At around 8 p.m. on Sunday night, we decided to have a bonfire on the beach. My brothers, a couple of their college friends, a few of my cousins, and I sat in a circle and watched the flames dance and throw their sparks. Our voices mingled with the sound of the waves and the night seemed to draw on forever. 

And then it started to rain. Just a sprinkling at first, and then harder and faster. The flames were extinguished and we were left in pitch blackness, laughing as we fumbled for the stairs in the dark. 

My cousins and my brother's friends sprinted up the winding, rickety wooden staircase that leads from the beach to my uncle's house. I began my ascent alone, feeling for the steps in the darkness, praying that I wouldn't fall.

That's when I felt a hand close around my wrist.  
"You didn't honestly think we'd leave you here, did you?" 

I turned toward the sound of my brother's voice and saw his outline standing beside me.

"Thank you," I said. 

"Not a problem," came another voice. A few steps ahead of me, there was the click of a flashlight, and my other brother stood illuminated. 

I stood in shock for a moment—this brother has Aspergers, and he doesn't always pick up on cues—but really, I shouldn't have been surprised. When it comes to my CP, he seems to understand intuitively when I need help. 

The three of us ascended the stairs together, with one of my brothers at my side, holding my wrist to keep me from falling and the other in front of me, shining his flashlight on each of the steps.

Moments like these show me that I am not alone, that sometimes—even when I'm not expecting it—there will be someone at my side to keep me from falling and someone to light my way in the darkness.

Thursday, August 28, 2014

Sidewalks Are My Nemesis (and other news!)

Oops! I'm long overdue for an update! The latter part of summer was a mixed bag...

It was AWESOME to catch up with my high school friends...We had a sleepover and we stayed up until 6 AM (an excellent decision until about 6:30 PM the next day), made cookies (kinda...we tried to make them into shapes but some of them ended up looking like shapeless blobs), watched movies (FINDING NEMO!), played board games, and finished off the day by doing the ice bucket challenge out of support for one of our other friends whose dad has ALS. 

Then, as a family, we went up to our cabin in the mountains for a weekend of ATVing, canoeing, roasting marshmallows by the campfire, berry-picking, exploring the shops in the nearby port city, and reading books. It was an awesome getaway!

THEN (and here's where things get a little dicey!) ~ one of my dogs developed a lump on her head after our remaining cat hit her in the face. The first vet we brought her to thought nothing of it, but it continued to get worse until she could barely open her eye, so we brought her to a second vet. He identified it as an abscess because the cat must have had some bacteria on her claws when she scratched the dog. My poor dog had to have surgery on her head. :-( When we went back to the vet's to pick her up after the surgery, she was whimpering and crying, and she looked like Frankenstein. I'll spare you the gruesome details, but half of her head was shaved, and she had two holes in her head with a string coming out of them so that the abscess could continue to drain. 

A day later, on Thursday, I had to leave for college. It was hard to leave my poor dog, but on the bright side, my room looks awesome so far! I got tired of searching for posters, so I made my own with an image editing program. I was really happy about how they turned out, and I decided to make a few of them Harry Potter themed because I love Harry Potter. :-) (Honeydukes is the candy store in the Harry Potter series, in case—gasp!—you haven't read the books.) I even have a little reading nook where I can curl up with a book! The pictures don't do it justice, but I thought it'd be nice to offer a few visuals for a change!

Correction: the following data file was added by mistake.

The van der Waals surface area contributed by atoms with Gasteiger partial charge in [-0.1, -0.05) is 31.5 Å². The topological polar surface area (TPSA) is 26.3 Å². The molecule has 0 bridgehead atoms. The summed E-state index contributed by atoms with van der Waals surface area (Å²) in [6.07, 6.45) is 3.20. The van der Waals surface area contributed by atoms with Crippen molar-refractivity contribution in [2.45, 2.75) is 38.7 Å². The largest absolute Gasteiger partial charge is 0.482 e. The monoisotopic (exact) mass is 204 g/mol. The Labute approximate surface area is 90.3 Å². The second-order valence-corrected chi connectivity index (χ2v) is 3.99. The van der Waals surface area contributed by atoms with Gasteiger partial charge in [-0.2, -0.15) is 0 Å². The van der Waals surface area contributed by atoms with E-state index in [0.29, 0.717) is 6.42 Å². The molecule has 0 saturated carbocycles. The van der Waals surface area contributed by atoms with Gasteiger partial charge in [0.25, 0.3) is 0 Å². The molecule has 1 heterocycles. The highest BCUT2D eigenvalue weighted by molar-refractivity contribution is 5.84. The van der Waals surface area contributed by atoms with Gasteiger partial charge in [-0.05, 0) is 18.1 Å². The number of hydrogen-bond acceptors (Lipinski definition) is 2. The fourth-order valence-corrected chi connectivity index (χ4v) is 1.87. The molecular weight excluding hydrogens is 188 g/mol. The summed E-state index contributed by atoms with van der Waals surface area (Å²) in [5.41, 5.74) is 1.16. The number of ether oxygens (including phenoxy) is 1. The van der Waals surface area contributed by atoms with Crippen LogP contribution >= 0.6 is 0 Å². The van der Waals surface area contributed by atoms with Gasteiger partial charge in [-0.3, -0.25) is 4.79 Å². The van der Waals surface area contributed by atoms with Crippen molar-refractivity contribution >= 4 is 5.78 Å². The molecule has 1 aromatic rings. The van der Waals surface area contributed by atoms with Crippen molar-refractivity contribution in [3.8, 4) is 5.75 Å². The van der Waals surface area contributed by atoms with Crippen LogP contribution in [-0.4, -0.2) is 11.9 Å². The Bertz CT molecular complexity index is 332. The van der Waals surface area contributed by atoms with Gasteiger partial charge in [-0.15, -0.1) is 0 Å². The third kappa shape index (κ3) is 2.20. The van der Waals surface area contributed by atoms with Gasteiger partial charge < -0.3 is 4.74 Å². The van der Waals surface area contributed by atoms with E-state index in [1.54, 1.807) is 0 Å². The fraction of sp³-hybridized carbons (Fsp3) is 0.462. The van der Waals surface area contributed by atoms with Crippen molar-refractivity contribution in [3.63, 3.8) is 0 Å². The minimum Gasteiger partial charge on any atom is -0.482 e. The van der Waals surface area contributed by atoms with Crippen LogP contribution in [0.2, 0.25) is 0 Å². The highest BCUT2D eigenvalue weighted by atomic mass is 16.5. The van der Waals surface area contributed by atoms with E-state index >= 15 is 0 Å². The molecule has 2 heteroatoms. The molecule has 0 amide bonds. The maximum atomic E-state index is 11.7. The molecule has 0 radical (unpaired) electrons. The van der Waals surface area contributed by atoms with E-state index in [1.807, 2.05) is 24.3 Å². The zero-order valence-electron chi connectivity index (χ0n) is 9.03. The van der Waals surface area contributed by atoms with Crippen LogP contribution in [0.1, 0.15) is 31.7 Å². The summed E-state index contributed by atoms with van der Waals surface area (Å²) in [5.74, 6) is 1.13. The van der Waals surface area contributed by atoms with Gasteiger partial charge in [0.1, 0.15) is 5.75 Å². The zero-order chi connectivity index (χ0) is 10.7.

My first couple days back have been pretty good so far, albeit exhausting!

Adjusting to the pace of school is hard for everyone, but is it fair to say that it's a bit harder when you've got CP? Yesterday, my friends stopped by my room and asked if I wanted to sit out on the grass with them—a fifteen minute walk. I hesitated—should I save my energy?—but they pressed a little and I decided to just go for it. They're very considerate in that they walk at my pace without comment and I'm glad I joined them! Sometimes, though, I wonder what it'd be like to not have to worry about something as simple as walking.

Tonight we had a picnic dinner to celebrate the start of classes, and to be honest, I was kind of dreading it. Last year's was awful—they hosted it almost off-campus, across tons of sidewalks, up hills, and down stairs without railings, and then they crowded us all together in a paved area to get our food. From there, we had to carry our food across MORE SIDEWALKS to find a place to sit. It was one of those situations where I didn't realize how bad it was until it was too late to turn back.

This year was infinitely better, but there were still a bunch of sidewalks! (RANDOM SIDE RANT...WHY DO RANDOM SIDEWALKS IN THE MIDDLE OF NOWHERE HAVE TO EXIST? I mean, I get why they're next to roads and all that, but SERIOUSLY, PEOPLE? WHAT IS THE POINT OF A RAISED PLATFORM OF GRASS? IT JUST COMPLICATES MY LIFE /rant over) Most people don't think twice about them, but to me they are so frustrating! If I concentrate and if they aren't too high, I can sometimes manage them, but oftentimes I just end up leaning down and climbing over them. It's awkward, but somehow asking for a hand would seem even more awkward...During times like these, I realize that I still have a way to go before I'm comfortable with my disability.

My reading nook!
And tomorrow, after my classes (organic chemistry—wish me luck!—and psychological disorders and dysfunctions), I'm leaving for Labor Day weekend, where we'll have our annual family gathering on an island on the Cape. I'm a little sad to leave my college friends already, even if I'll be back again in a few days. At the same time, if the weather comes through, it will be amazing to swim in the ocean and have a bonfire on the beach and catch up with family! 

Sorry for the stream-of-conscious update...there's just so much going on in my life that it's hard to put it all together! Hope all is well with you guys. :-)